The Hispanic Education Task Force is meeting to continue their work of addressing the Hispanic Baptist High School Drop-Out Issue as part of a two-day meeting of the Executive Board of the BGCT. I am pleased that they are still meeting and am confident this group will advance some top shelf solutions for this issue.
I have been amazed at the response to this issue and the number of posting on Friday’s blog post. Granted, I am answering some of those comments but I have never had so many friends respond, view, and post to my blog on a single issue since I started at Buckner almost 18 months ago. This is a hot issue. I want to encourage you to view the blog comments for Friday’s blog. Julio Guarneri has some fantastic stats that contradict what I reported on Friday. Yeah! I am more than glad to be wrong on this in the case of Getsemani. Elizabeth Tamez reports similar stats at Primera in Tyler. Tim Dahl also posted some solutions he is working on as well. It would be worth your time to look at the comments. You will be encouraged.
I do want to offer some solutions given my limited engagement with this issue, apart from keep tabs on the progress of the Hispanic Education Task Force progress. Here are a few ideas that I would offer up to my reading audience, the Hispanic Education Task Force, or anyone else passionate about this issue:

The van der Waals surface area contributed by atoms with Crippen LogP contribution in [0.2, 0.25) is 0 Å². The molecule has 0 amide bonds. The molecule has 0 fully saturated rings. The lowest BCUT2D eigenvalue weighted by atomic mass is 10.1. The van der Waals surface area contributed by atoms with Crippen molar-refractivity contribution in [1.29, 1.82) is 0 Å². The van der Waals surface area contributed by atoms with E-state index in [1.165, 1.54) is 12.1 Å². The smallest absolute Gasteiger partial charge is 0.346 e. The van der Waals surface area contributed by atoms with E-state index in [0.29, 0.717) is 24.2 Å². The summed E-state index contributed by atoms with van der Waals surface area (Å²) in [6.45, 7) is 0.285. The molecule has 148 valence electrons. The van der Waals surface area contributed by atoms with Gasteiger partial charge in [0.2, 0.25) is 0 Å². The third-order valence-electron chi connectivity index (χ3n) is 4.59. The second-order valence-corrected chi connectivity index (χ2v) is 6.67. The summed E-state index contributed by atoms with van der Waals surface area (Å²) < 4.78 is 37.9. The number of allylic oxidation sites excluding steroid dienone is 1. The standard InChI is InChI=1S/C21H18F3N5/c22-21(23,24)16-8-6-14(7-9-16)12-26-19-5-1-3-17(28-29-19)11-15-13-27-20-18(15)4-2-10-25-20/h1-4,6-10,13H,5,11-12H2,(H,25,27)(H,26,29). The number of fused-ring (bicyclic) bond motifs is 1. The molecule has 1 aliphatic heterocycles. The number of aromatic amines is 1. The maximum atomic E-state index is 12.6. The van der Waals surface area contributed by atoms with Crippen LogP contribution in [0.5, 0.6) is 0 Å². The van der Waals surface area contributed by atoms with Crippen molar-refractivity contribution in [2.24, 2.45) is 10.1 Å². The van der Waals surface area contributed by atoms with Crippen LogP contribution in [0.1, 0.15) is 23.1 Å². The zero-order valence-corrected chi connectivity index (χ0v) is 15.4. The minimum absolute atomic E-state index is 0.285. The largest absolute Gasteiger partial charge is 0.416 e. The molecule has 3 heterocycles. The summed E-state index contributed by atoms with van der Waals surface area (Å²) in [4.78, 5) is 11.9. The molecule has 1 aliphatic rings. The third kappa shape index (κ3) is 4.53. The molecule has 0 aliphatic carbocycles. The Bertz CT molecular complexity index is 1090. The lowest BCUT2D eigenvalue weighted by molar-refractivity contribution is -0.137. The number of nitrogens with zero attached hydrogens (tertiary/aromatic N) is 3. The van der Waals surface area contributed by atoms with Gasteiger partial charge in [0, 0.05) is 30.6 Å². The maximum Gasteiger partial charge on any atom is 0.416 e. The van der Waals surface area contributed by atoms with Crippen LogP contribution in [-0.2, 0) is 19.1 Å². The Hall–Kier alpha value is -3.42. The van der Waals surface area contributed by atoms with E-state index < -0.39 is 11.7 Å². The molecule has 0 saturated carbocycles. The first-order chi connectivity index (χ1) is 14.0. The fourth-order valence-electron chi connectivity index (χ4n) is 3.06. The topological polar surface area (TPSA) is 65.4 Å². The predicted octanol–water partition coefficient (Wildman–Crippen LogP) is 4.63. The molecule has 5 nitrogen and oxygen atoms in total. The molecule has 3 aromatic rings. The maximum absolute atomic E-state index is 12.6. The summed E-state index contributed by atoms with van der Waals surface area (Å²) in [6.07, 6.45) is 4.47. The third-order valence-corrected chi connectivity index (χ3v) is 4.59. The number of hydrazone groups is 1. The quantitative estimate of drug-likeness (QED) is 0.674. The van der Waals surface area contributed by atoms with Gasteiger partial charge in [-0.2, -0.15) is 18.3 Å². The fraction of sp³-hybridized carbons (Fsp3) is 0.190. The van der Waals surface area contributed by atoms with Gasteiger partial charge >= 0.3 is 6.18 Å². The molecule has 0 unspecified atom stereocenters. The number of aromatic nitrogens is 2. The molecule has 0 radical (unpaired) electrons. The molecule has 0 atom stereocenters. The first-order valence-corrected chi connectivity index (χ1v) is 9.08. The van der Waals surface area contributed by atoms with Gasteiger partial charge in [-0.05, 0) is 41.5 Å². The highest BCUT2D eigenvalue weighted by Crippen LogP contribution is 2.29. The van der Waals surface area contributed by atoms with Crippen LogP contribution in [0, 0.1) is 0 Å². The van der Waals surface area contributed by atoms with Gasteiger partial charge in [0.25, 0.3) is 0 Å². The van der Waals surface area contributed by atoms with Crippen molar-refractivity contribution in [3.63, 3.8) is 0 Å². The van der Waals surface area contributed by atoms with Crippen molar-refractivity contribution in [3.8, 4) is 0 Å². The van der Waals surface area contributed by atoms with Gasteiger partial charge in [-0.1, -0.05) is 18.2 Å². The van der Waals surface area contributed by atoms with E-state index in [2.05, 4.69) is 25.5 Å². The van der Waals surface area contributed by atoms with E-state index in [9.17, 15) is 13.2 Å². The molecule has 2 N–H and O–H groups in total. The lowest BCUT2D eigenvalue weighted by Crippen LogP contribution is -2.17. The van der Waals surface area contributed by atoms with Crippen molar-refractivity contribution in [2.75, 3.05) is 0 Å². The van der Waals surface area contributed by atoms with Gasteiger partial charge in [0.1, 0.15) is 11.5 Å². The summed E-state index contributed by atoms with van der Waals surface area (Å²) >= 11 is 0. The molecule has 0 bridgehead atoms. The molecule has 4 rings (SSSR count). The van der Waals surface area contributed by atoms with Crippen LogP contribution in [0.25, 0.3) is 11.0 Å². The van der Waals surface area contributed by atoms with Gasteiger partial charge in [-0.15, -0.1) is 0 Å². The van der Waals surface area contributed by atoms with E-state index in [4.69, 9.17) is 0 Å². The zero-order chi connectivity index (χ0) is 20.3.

We really need to know if Hispanic-BGCT affiliated congregations beat the state average on high school drop out rates, college enrollment, college completion, graduate school, etc. We really don’t know how serious the problem is without good data. I would love to be proven wrong on the data I projected on Friday’s blog. We have anecdotal information that is encouraging but we need to survey our congregations and get the data.
We need to find churches that are making a huge difference like Iglesia Bautista Getsemani and Primera Tyler and learn what they are doing right to produce such amazing high school completion rates, college enrollment, BA degree achievement, and graduate school enrollment. We need to hear these stories to encourage other congregations to do the same.
Highlight Higher Education Wins
If you read the comments you will see that DBU has demonstrated some significant strides to encourage Hispanic students to enroll. You will also see the work of BUA mentioned to encourage high school completion and college enrollment. Other BGCT affiliated universities that have demonstrated a consistent record of Hispanic enrollment should be highlighted as well.
These are just a few items to consider as we look for solutions to this issue. I will mention a few more on Tuesday. In the meantime, let’s pray for the Hispanic Education Task Force. What solutions do you have? Post your idea in the comments below…